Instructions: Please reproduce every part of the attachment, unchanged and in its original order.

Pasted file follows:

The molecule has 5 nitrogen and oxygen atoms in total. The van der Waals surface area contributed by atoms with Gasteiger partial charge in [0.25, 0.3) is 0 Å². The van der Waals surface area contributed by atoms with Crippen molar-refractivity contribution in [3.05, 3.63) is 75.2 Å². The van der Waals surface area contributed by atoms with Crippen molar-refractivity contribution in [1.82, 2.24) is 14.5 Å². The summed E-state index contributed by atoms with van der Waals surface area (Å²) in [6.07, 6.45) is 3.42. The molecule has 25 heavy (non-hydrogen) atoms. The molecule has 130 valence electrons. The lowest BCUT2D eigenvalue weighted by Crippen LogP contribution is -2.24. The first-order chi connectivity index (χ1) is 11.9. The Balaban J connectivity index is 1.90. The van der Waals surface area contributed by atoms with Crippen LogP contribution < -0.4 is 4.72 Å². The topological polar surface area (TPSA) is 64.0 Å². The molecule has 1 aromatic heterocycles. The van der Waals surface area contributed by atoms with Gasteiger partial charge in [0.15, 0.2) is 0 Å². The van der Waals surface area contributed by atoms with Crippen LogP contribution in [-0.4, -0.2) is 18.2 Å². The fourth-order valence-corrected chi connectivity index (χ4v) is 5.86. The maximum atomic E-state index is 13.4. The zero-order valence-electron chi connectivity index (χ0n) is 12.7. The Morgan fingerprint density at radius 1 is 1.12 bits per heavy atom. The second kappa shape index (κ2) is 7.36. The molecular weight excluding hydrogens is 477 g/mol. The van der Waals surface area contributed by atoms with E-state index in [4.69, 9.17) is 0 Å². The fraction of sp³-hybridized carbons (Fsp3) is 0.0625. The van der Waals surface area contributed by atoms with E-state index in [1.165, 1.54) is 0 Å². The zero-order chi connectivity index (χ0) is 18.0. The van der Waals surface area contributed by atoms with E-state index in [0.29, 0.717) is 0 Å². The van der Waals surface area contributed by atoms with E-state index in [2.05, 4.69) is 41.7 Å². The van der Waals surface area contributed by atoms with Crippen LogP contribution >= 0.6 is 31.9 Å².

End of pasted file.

The molecule has 5 nitrogen and oxygen atoms in total. The van der Waals surface area contributed by atoms with Gasteiger partial charge in [0.25, 0.3) is 0 Å². The van der Waals surface area contributed by atoms with Crippen molar-refractivity contribution in [3.05, 3.63) is 75.2 Å². The van der Waals surface area contributed by atoms with Crippen molar-refractivity contribution in [1.82, 2.24) is 14.5 Å². The summed E-state index contributed by atoms with van der Waals surface area (Å²) in [6.07, 6.45) is 3.42. The molecule has 25 heavy (non-hydrogen) atoms. The molecule has 130 valence electrons. The lowest BCUT2D eigenvalue weighted by Crippen LogP contribution is -2.24. The first-order chi connectivity index (χ1) is 11.9. The Balaban J connectivity index is 1.90. The van der Waals surface area contributed by atoms with Crippen LogP contribution < -0.4 is 4.72 Å². The topological polar surface area (TPSA) is 64.0 Å². The molecule has 1 aromatic heterocycles. The van der Waals surface area contributed by atoms with Gasteiger partial charge in [0.15, 0.2) is 0 Å². The van der Waals surface area contributed by atoms with Crippen LogP contribution in [-0.4, -0.2) is 18.2 Å². The fourth-order valence-corrected chi connectivity index (χ4v) is 5.86. The maximum atomic E-state index is 13.4. The zero-order valence-electron chi connectivity index (χ0n) is 12.7. The Morgan fingerprint density at radius 1 is 1.12 bits per heavy atom. The second kappa shape index (κ2) is 7.36. The molecular weight excluding hydrogens is 477 g/mol. The van der Waals surface area contributed by atoms with E-state index in [4.69, 9.17) is 0 Å². The fraction of sp³-hybridized carbons (Fsp3) is 0.0625. The van der Waals surface area contributed by atoms with E-state index in [1.165, 1.54) is 0 Å². The zero-order chi connectivity index (χ0) is 18.0. The van der Waals surface area contributed by atoms with E-state index in [0.29, 0.717) is 0 Å². The van der Waals surface area contributed by atoms with E-state index in [2.05, 4.69) is 41.7 Å². The van der Waals surface area contributed by atoms with Crippen LogP contribution >= 0.6 is 31.9 Å².